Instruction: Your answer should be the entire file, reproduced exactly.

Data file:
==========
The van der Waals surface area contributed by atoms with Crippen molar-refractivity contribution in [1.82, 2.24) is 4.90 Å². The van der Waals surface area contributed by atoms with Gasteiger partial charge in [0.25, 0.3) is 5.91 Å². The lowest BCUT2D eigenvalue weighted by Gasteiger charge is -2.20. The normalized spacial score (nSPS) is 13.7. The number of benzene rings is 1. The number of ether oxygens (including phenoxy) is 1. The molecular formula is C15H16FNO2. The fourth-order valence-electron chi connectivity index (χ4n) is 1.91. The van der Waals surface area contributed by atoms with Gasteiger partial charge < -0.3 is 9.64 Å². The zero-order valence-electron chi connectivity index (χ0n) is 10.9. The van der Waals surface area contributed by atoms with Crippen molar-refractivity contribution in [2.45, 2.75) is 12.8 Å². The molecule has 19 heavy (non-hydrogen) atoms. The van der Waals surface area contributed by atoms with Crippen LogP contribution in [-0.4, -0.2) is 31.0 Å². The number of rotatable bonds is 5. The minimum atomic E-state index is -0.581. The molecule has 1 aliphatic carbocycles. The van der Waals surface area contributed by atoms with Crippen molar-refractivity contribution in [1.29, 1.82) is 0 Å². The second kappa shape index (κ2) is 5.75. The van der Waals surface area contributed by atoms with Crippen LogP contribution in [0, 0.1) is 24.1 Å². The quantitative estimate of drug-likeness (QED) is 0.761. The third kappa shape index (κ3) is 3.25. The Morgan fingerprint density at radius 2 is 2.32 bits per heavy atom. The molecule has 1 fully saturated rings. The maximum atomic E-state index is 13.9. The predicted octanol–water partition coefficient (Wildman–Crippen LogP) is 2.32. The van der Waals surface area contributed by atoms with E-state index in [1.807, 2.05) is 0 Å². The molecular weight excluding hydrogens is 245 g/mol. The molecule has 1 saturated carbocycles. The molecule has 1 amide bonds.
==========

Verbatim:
The van der Waals surface area contributed by atoms with Crippen molar-refractivity contribution in [1.82, 2.24) is 4.90 Å². The van der Waals surface area contributed by atoms with Gasteiger partial charge in [0.25, 0.3) is 5.91 Å². The lowest BCUT2D eigenvalue weighted by Gasteiger charge is -2.20. The normalized spacial score (nSPS) is 13.7. The number of benzene rings is 1. The number of ether oxygens (including phenoxy) is 1. The molecular formula is C15H16FNO2. The fourth-order valence-electron chi connectivity index (χ4n) is 1.91. The van der Waals surface area contributed by atoms with Gasteiger partial charge < -0.3 is 9.64 Å². The zero-order valence-electron chi connectivity index (χ0n) is 10.9. The van der Waals surface area contributed by atoms with Crippen molar-refractivity contribution in [2.45, 2.75) is 12.8 Å². The molecule has 19 heavy (non-hydrogen) atoms. The van der Waals surface area contributed by atoms with Crippen LogP contribution in [-0.4, -0.2) is 31.0 Å². The number of rotatable bonds is 5. The minimum atomic E-state index is -0.581. The molecule has 1 aliphatic carbocycles. The van der Waals surface area contributed by atoms with Crippen molar-refractivity contribution in [1.29, 1.82) is 0 Å². The second kappa shape index (κ2) is 5.75. The van der Waals surface area contributed by atoms with Crippen LogP contribution in [0, 0.1) is 24.1 Å². The quantitative estimate of drug-likeness (QED) is 0.761. The third kappa shape index (κ3) is 3.25. The Morgan fingerprint density at radius 2 is 2.32 bits per heavy atom. The molecule has 1 fully saturated rings. The maximum atomic E-state index is 13.9. The predicted octanol–water partition coefficient (Wildman–Crippen LogP) is 2.32. The van der Waals surface area contributed by atoms with E-state index in [1.807, 2.05) is 0 Å². The molecular weight excluding hydrogens is 245 g/mol. The molecule has 1 saturated carbocycles. The molecule has 1 amide bonds.